Showing posts with label National Rifle Association. Show all posts
Showing posts with label National Rifle Association. Show all posts

Monday, December 28, 2009

Don’t Let ‘Em Take Your Gun

On this day in 1975, Ted Nugent—currently on the Board of Directors of the National Rifle Association (NRA)—was threatened by a gun while playing a concert in Spokane, Washington. An audience member by the name of David Gelfer raised a .44 magnum and pointed it at the rock star, but fortunately for the Nuge, police (and perhaps audience members, I’m not entirely clear) overpowered the gunman and stopped the possible murder. Gelfer was later charged with “intimidating with a weapon.”

John Lennon’s murder, on 8 December 1980, was still five years away. Lennon was murdered in America, where, according to the Second Amendment to the United States Constitution, “A well regulated Militia, being necessary to the security of a free State, the right of the people to keep and bear Arms, shall not be infringed.” Hence the right to bear arms is an unalienable right, as essential to the American way of life as money and automobiles. I support the Constitution, and have no wish to see it modified or altered. But I also recognize that all values and rights require sacrifices—as Emerson observed, “Nothing is got for nothing.” John Lennon’s murder was a terrible tragedy, but his death can be understood as a sacrifice to the American way of life.

He wasn’t the only figure associated with rock culture in America whose destiny became bound up with the gun. It is now widely accepted that Dylan’s motorcycle crash in July 1966, while it actually happened, was exaggerated in terms of its physical injury in order to allow Dylan to remove himself from public life—for his personal safety. In Martin Scorsese’s 2005 documentary, No Direction Home, Al Kooper says as much, averring that he was afraid to tour with Dylan after 1965 because he didn’t want to play John Connelly to Dylan’s JFK. Thus the fear of being shot and killed by a deranged fan was a very real one, many years before the murder of John Lennon. I’ve been unable to find out whether David Gelfer’s gun was actually loaded—perhaps his gesture was merely an unfunny practical joke—but if it were loaded, Ted Nugent might have become the sacrificial victim that John Lennon later, not by choice, became.

The lives of many figures associated with rock music have ended by the gun: Sam Cooke (1964), Johnny Ace (1954), Arlester “Dyke” Christian (1971), Terry Kath (1978), Felix Pappalardi (1983), and Marvin Gaye (1984). The gun has also been used to achieve self-murder: Danny Rapp, of Danny and The Juniors, died of a self-inflicted gunshot wound in 1983. Country singer Faron Young also died of a self-inflicted gunshot wound (1996), and Wendy O. Williams, vocalist for the short-lived Plasmatics, killed herself with a gun in 1998. And famously, on 8 April 1994, Kurt Cobain was discovered having murdered a rock star with a gun, the closest one he could find: himself.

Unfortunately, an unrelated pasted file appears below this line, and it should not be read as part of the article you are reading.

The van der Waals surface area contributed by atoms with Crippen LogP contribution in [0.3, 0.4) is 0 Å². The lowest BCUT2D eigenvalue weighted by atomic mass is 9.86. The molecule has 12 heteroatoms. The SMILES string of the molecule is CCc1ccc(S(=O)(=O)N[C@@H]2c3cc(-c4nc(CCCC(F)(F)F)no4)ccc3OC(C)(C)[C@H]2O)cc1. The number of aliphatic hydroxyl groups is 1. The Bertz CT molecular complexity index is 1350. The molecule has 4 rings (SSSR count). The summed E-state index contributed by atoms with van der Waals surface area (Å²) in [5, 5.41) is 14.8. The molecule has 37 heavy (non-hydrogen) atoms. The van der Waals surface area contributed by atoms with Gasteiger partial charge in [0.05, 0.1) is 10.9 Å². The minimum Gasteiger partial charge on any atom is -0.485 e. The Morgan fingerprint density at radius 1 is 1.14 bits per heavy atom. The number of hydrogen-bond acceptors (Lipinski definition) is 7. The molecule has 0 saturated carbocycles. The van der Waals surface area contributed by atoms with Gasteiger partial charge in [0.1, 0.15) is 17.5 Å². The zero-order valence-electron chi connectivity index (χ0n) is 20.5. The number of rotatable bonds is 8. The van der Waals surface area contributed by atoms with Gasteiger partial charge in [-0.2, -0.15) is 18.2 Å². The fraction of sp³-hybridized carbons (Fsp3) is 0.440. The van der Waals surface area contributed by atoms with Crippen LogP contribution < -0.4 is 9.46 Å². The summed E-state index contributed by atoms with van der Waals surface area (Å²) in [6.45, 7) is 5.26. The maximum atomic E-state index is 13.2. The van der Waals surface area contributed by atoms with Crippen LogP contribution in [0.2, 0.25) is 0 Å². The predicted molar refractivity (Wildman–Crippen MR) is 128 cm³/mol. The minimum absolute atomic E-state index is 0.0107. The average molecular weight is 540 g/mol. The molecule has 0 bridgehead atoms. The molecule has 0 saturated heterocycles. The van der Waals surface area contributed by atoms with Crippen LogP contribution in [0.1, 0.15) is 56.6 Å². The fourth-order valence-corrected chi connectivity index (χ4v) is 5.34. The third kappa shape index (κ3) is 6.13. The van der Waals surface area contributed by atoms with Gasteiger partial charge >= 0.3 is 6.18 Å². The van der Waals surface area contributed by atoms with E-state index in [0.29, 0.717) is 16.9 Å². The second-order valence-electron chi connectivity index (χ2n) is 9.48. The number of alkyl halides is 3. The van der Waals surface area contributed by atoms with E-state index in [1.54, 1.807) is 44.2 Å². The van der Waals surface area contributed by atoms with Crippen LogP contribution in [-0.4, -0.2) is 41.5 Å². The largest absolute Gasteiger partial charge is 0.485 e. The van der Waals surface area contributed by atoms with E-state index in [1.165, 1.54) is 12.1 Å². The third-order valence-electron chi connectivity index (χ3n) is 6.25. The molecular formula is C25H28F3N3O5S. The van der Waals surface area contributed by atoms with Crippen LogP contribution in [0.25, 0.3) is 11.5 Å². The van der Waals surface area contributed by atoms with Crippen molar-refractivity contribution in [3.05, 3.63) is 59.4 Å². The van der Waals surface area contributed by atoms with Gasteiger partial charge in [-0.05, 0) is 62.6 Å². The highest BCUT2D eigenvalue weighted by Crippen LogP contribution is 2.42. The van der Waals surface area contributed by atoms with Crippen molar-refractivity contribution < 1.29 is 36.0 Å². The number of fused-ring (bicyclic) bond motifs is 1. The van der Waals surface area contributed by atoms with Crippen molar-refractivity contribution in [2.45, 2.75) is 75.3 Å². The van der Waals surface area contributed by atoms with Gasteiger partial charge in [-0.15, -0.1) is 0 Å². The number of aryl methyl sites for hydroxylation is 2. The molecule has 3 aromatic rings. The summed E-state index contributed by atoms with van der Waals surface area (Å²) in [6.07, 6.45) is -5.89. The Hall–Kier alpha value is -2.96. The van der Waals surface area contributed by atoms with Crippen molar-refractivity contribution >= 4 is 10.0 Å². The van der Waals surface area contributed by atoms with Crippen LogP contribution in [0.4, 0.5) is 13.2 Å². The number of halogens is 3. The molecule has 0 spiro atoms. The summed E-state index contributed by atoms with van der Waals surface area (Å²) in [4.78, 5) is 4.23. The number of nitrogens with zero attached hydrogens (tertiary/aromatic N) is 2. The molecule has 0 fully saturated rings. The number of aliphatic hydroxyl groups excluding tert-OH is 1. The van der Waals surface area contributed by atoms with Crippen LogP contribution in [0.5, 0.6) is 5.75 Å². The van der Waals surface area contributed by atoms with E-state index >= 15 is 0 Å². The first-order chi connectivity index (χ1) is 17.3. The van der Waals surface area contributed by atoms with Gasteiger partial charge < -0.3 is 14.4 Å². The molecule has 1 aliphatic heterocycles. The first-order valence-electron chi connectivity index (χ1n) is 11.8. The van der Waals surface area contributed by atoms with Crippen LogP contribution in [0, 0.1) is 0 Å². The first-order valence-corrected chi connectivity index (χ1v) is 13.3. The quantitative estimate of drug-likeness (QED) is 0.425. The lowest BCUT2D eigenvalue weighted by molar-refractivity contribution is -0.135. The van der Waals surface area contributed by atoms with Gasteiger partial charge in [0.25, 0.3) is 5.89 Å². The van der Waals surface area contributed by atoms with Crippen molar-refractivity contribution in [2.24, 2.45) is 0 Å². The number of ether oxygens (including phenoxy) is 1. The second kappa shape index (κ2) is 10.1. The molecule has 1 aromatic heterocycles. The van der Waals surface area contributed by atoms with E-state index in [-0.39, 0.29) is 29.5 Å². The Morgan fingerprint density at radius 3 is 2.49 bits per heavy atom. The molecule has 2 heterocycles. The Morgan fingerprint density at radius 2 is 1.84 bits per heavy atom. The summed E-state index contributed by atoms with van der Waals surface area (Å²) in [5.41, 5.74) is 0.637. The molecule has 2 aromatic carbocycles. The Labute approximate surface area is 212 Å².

Some Wit and Wisdom of Ted Nugent (see the complete article here):

Ban guns? Don’t try it. The National Rifle Association, formed 138 years ago, is dedicated to the self-evident truth of self-defense.

With increased NRA memberships, with guns and ammo sales surging along with concealed weapons permits, never in the history of mankind have more people possessed more firepower.

Fortunately, this level of defenselessness is incomprehensible to about 100 million Americans who own guns.

Because of them, and the NRA, the lunatic fringe left touches the issue of gun control at its own political risk.

Fresh from escaping the tyranny and slavery [sic], our brilliant, sensible Founding Fathers wrote down the self-evident truth that the right to self-defense is God-given.

And write this down: To “keep” means it is mine. You can’t have it. To “bear” means I’ve got them right here on me.

“Shall not be infringed” echoes that beautiful “Don’t tread on me” chorus. Sing it.

Self-defense is the most powerful, driving instinct in good people everywhere. To deny it is evil personified.

All the evidence tells us that calling 9-1-1 is a joke. For those of us for whom self-defense is no joke, we’ll call 9-1-1 after we’ve defended our families. We’ll tell authorities to bring a dustpan and a mop to clean up the dead monster we just shot.

By comparison, here’s gun control a la Ted Nugent: Put the second shot through the same hole as the first shot.